But turns out it’s not her hair, after all

          • PAJane aka Awesome Tits

            Turns out it’s not. Cheers, fellow traveler.

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  • lurpy

    The day after the election, I ordered my fiancee’s engagement ring. I’d talked to jewelers and looked at designs and knew what I wanted and where I wanted to get it from, but I hadn’t yet pulled the trigger. That morning, I could barely think about anything except the election, including work. I spent most of the morning alternating between taking phone calls from my fiancee (we’re long distance) and trying to convince her that everything would be okay even though I wasn’t sure if that was true, and staring blankly at my computer screen feeling like everything I hold dear, everything that I believe my country is supposed to stand for, had been repudiated resoundingly.

    That afternoon, I decided I wanted to feel something other than sadness. Not much was happening at work–everyone else in the office was staring blankly at their own computer screens–so I left and went to the jeweler. I gave him the design and signed the work order. As I left, I felt better. Not because I was able to ignore the election or because the world was magically a better place now that I had a ring on order, but because in the face of all the terrible, ugly things that came out in that election, I still have the person I love. I have someone who shares my values, who understands my patriotism, who will fight beside me for the things that we both believe in, and not even Donald Fucking Trump could take that away. It will be okay–because we’ll make it okay.

    Celebrating in dark times doesn’t make you frivolous. It just means that, like the Grateful Dead say, “Once in a while you get shown the light in the strangest of places if you look at it right.”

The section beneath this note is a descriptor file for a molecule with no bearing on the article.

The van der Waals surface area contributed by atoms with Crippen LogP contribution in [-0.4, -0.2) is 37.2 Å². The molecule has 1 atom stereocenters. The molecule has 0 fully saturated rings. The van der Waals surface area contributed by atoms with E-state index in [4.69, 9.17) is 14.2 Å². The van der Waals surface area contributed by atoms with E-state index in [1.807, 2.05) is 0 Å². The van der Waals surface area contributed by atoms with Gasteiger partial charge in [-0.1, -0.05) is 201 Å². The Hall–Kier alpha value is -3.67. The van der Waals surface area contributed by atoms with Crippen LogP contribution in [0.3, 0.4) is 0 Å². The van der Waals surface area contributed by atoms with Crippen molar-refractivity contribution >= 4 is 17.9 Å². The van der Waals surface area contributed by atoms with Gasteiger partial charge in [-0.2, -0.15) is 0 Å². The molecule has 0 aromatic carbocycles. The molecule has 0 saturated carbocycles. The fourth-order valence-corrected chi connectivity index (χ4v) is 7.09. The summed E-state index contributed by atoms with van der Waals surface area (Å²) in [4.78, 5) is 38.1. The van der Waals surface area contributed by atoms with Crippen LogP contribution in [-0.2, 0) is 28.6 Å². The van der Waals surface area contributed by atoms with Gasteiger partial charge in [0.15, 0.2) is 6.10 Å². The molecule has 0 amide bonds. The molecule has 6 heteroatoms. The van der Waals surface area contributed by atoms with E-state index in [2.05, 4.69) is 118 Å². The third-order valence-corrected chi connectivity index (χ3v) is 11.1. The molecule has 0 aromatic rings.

• Ashweck

      Sorry I’m late to this comment but I’m so glad that you were able to find some spot of light in that week. I like Dumbledore’s way of thinking about it, that happiness can be found even in the darkest of times, if only we remember to turn on the light.

      I think there’s something beautiful about saying that you’re not going to let the people like Trump dictate what your life is going to look like. You have a right to your joy and it’s the only way we’ll survive this

    • CNY Bride

      The election ended up being our big push to get engaged. One of my major sadnesses, that took a long time to admit to myself and my partner, was that I had assumed that the post-election joy would put us in a happy place to talk more seriously about getting married (something we had said that we wanted to do but hadn’t made any concrete moves towards). I didn’t want to get engaged during such a time of sadness, but eventually we agreed that the current state of the world left it all the more important to embrace all that is good in the world. Our wedding is in June.

  • Daisy6564

    My daughter was due election week. We didn’t know the sex before she was born and the first thing I could think on the morning after the election was “I hope its not a girl.” How could I bring a little woman in to this world?
    She was 10 days late and was, wonderfully, female. This year has been tough for everyone and I feel like I have been mercifully spared too much reflection time because I have been in a baby haze and struggling like every new parent (what’s sleep?).

  • This is an amazing one. I can’t think that wedding gowns can be designed like that also. I think this something that can beat the current fashion. I would like to gift the same to my sister.